The League Cup has taken its fair amount of abuse over the years. Many Premier League sides have regarded it as a reserve team cup competition, something that is an unwelcome distraction from the league campaign.
Further down the divisions and the Cup is seen as long-winded and unwelcome in a footballing schedule that is already bloated.
However, the incredible stories we have seen this year, culminating in a final between Swansea and Bradford City, surely emphasize the real importance of a knock out cup competition - social mobility.
Had either of the two finalists played their way into Europe without the League Cup it would have required a number of multi-million pound campaigns that neither is in the position to sustain.
Yet next season Swansea will be able to take an extremely gifted side who ooze with technical ability into an arena that previously was unobtainable.
The team from South Wales, who have already won many plaudits with their playing style, are going to be able to establish a presence on the continent that is going to help Laudrup's team develop and hopefully propel themselves in the Premier League.
The interview with Bradford's chairman Mark Lawn before the Cup final, in which he said that the side would not play in the Europa League next season if it cost them any money, seems extremely shortsighted.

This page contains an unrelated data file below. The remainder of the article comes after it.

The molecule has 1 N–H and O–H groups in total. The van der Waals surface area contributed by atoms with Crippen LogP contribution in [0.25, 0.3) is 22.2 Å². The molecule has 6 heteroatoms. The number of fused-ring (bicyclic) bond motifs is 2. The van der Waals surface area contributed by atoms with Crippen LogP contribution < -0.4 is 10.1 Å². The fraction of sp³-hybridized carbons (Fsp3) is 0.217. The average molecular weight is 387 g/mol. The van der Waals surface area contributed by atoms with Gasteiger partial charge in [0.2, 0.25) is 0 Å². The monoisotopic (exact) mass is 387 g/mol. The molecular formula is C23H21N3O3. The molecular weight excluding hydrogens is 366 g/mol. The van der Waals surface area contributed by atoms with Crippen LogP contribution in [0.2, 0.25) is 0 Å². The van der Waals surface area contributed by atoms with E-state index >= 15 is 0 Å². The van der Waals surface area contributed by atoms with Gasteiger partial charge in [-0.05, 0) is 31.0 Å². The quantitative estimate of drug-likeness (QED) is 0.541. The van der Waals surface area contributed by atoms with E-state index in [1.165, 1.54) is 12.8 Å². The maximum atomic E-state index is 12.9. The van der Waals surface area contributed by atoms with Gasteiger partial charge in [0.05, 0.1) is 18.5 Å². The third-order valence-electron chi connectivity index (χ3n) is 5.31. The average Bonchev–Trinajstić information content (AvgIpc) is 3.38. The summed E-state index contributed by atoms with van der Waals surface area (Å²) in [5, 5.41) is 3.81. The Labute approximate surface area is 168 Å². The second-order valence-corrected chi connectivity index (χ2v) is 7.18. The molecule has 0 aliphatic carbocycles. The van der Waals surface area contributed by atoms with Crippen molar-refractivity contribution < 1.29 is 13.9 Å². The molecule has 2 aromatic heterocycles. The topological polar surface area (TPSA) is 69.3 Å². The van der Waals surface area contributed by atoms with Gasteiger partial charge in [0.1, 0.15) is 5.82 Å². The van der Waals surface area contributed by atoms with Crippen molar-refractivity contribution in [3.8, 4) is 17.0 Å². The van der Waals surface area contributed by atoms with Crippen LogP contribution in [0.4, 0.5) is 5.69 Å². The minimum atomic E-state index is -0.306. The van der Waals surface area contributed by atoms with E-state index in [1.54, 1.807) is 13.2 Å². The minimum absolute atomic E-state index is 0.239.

Clubs spend millions trying to establish a "presence" all over the world and surely Bradford's image and reputation would be enhanced if they took part in the competition?
Scouting is enhanced and player recruitment becomes so much easier when prospective purchases have seen that a club is being ambitious and forward thinking, and surely there are players who would jump at the chance to play in Europe?
In the end, a 5-0 victory for Swansea was the right result and the club is in the perfect position to use next season's Europa League as a springboard.
The way in which they conduct themselves and play with attacking ambition has won over impartial football fans in England and their style is one that will thrive in a European setting.
The same can be said for the FA Cup, which is also flagging in its popularity with major clubs over the past few seasons. The cup format means that it rewards clubs who really want to achieve something in their season, win silverware and play in European competition.
Who will forget Liverpool knocking out Oldham earlier this year in the FA Cup, and Brentford's near win over local rivals Chelsea will stir the memories of fans for years to come.
Swansea and Bradford are a perfect example of the place that cup competitions still have in our national game. There is no harm in seeing the riches and rewards that are saturated at the top of the pyramid being filtered down to benefit football at all levels.
image: © stephoto27